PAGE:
A crowded Delhi calendar saw performances that appealed to a range of audiences, from literary connoisseurs to uninitiated school children.

The two-day Champu festival under the aegis of Odissi Akademi was Kavita Dwibedi’s refreshingly new idea. The opening at India Habitat Centre, flagged off by Chittaranjan Mallia’s paper reading on Champu as a historical/musical/literary genre, was substantiated by demonstrations from Kavisurya Baladev Rath’s “Kishorechandrananda Champu” by Guru Ramhari Das, Dr. Sangeeta Gosain, Guru Nimakanta Routray and Guru Sukanta Kumar Kundu. The combined music and emotionally evocative poetry surrounding the Radha/Krishna love, with Lalita as the sakhi enabling the coming together of the lovelorn pair, saw demonstrated examples of lyrics like “Ke Hela re”, “Kharab tu hela re”, “Gollani to Golla”, “Nua Natapata”, “Bhangi Chaha” in several ragas like Kedar, Todi, Vajrakanti, Kamodi, Kedarkamodi, Kafi, Jhinjhoti, Panchamvarali, etc., along with Chhandavritta and what is called ‘matrika prabandha’ in Sangita Ratnakara. More like a musical opera, these compositions with a strong element of theatre make for excellent material to translate into dance.

The second evening saw the best group expression in Madhavi Mudgal’s choreography based on the ‘ka, kha’ champu-s, “Ke hela re” and “Kharap tu helu re” set to Saveri and Kedar respectively. A smitten Radha beyond words after glimpsing Krishna is teased by her sakhis, for longing for the unattainable. “If you play with a snake, you are bound to be bitten”. The analogy was visualised through a variety of interpretative dance, imaginatively blending abhinaya with nritta. Avoiding predictable group arrangements, the ably-trained dancers gave an involved rendition. While the Last ‘ha’ champu as a prayer in mangalacharan by Madhavi was evocative, the ‘la’ champu “Lila he nidhi” similar to Jayadeva’s “Kuru Yadunandana” was somewhat tame in the sambhoga sringar message. Despite the very high pitched tara sthayi, it was Manikuntala Bhowmik in the combined male/female singing who held the music — vocalist Poornachndra Majhi’s sahitya undecipherable.

The “Madhure manda manda...” champu in Kamodi portraying Krishna/Radha togetherness, with dance conceptualisation by Nilamani Routray, saw the guru’s students dance with finished grace. But the visualisation with sakhi-s framing Krishna and Radha in frozen posture after posture was stagy and cloying. The ‘ha’ champu describing Krishna’s beauty “Hari ambara prana sanga” smoothly moved on to moksha as finale.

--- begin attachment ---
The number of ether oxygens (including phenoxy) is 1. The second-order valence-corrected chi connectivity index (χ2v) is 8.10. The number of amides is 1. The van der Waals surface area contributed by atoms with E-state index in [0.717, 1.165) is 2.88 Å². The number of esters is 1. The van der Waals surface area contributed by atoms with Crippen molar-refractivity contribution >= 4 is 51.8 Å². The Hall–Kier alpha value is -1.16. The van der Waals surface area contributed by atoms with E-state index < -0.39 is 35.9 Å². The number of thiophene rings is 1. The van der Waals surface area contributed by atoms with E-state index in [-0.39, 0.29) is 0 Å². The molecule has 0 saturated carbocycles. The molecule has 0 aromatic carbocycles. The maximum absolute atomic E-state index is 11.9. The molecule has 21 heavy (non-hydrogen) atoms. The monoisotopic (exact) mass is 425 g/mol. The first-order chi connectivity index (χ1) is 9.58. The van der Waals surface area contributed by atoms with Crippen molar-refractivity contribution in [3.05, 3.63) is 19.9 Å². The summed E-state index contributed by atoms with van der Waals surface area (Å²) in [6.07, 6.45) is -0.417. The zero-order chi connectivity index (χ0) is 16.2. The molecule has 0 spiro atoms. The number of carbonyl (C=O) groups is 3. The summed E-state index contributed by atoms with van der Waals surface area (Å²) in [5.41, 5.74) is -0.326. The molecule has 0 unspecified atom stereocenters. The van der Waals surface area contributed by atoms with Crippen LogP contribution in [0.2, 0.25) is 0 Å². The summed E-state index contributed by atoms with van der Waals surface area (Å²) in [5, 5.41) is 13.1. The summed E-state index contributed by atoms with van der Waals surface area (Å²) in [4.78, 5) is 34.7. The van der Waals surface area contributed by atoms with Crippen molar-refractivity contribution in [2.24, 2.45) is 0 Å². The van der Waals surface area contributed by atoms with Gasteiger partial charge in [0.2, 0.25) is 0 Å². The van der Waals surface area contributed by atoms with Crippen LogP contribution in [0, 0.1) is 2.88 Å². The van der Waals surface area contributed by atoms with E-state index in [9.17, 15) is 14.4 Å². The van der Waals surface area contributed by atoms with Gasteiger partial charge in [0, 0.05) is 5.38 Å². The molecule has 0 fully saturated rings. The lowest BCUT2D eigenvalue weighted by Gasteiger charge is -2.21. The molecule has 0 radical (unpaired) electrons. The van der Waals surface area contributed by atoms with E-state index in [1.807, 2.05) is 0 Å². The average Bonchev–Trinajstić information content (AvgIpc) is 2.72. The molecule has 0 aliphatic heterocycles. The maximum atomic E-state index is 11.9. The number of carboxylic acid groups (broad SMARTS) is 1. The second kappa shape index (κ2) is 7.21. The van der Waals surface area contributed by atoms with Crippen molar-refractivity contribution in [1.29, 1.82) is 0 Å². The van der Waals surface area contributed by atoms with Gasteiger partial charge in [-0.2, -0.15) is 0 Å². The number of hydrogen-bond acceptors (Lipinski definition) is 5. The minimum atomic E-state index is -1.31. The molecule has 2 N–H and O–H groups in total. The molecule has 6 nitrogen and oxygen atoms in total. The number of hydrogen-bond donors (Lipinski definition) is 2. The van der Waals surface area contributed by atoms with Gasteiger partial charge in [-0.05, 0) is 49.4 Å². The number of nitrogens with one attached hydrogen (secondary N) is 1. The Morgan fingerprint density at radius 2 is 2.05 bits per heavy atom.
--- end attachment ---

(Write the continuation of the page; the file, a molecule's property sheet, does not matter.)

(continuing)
For a lay audience

One appreciated the DIAF effort at Lalit Kala Akademi’s Kala Kuteer regional centre, where Mayura Kavutvam by Yashoda Thakore and Simhanandani by Veena Murty Vijay were presented in the open on a platform under the tree, with ‘aam janata’ attending it. Yashoda’s excellent powerpoint lecture with visuals on Guru Acharyalu, who in the 1950s reinvented Mayura Kavutvam, with the peacock drawing traced through the dancer’s footsteps executed on a floor as canvas covered with rice powder — while informative and to the point — should have added an abridged Hindi translation for the fifty-odd little school children, for whom the proceedings were Greek. Part of temple ritual performed by the Andhra Kalavantulu (devadasis), Acharyalu brought this into the Kuchipudi repertoire. Both this and Simhanandini where the image of a lion is traced through the dancing feet, are recreations, Acharyalu influenced by Bharatarnavam text (7th chapter).

The demonstration by Yashoda, perhaps restrained by the carpeted floor just below the stage, lacked the unabashed virtuosic joy of Kuchipudi. On the platform, the peacock, except for the beak and head, was fairly well traced. Far better was Veena Murthy’s student Shama Krishna’s Simhanandini, historically traced to ritual in the Kalahasti temple, where the combined dance and drawing, amalgamating six different talas, had the melodic singing in a talamalika comprising Suddha Saveri, Kurinji, Reetigowla, Poorvikalyani and Shankarabharanam. The lion drawing was neatly traced.

The evening ended with Kathak by Pandit Birju Maharaj’s granddaughter Shinjini, who, in what was her maiden solo appearance, revealed supreme grace and delicacy in movement presenting Kathak intra-forms. Still in the formative training years, she shows promising qualities (plus the family legacy), should she take it up with full commitment.

Able to attend only the second evening of Rag Virag’s Duet Dance festival, it was heart-warming watching tiny tots present the Saraswati vandana. The duet “Samvet” by Gauri Diwakar and Rachana Yadav, saw the coming together of two different but complementing talents, presenting a composition visualised by Aditi Mangaldas whose Drishtikon Dance Foundation Repertory includes both dancers. Gauri with cutting edge chakkars and hands slicing through the air in graceful lines, and Rachana whose pirouettes and hand movements have a softer, more rounded thrust, are both fine dancers — their differences highlighting each other in a joyous twosome. If Earth in its groundedness was best expressed in Gauri’s definitive agility, Water in its undulating waves and Wind whispering the scent of flowers, bringing the ache of love in separation, with the vocalist in Darbari Kanada echoing the sentiment, had its representation in Rachana, the speed and raging power of Fire being expressed in the tarana, in which both dancers combined. The uniformly turned out musicians and the costume elegance were noteworthy.

The next pure nritta by father and son Praveen Gangani and Mukesh Gangani saw fine nine-and-a-half-matra bandishes by the former, and a fevered pace of Teen tala bandishes and jugalbandi, with both participating. Mukesh has correct nritta but needs to develop that inner feel for movement.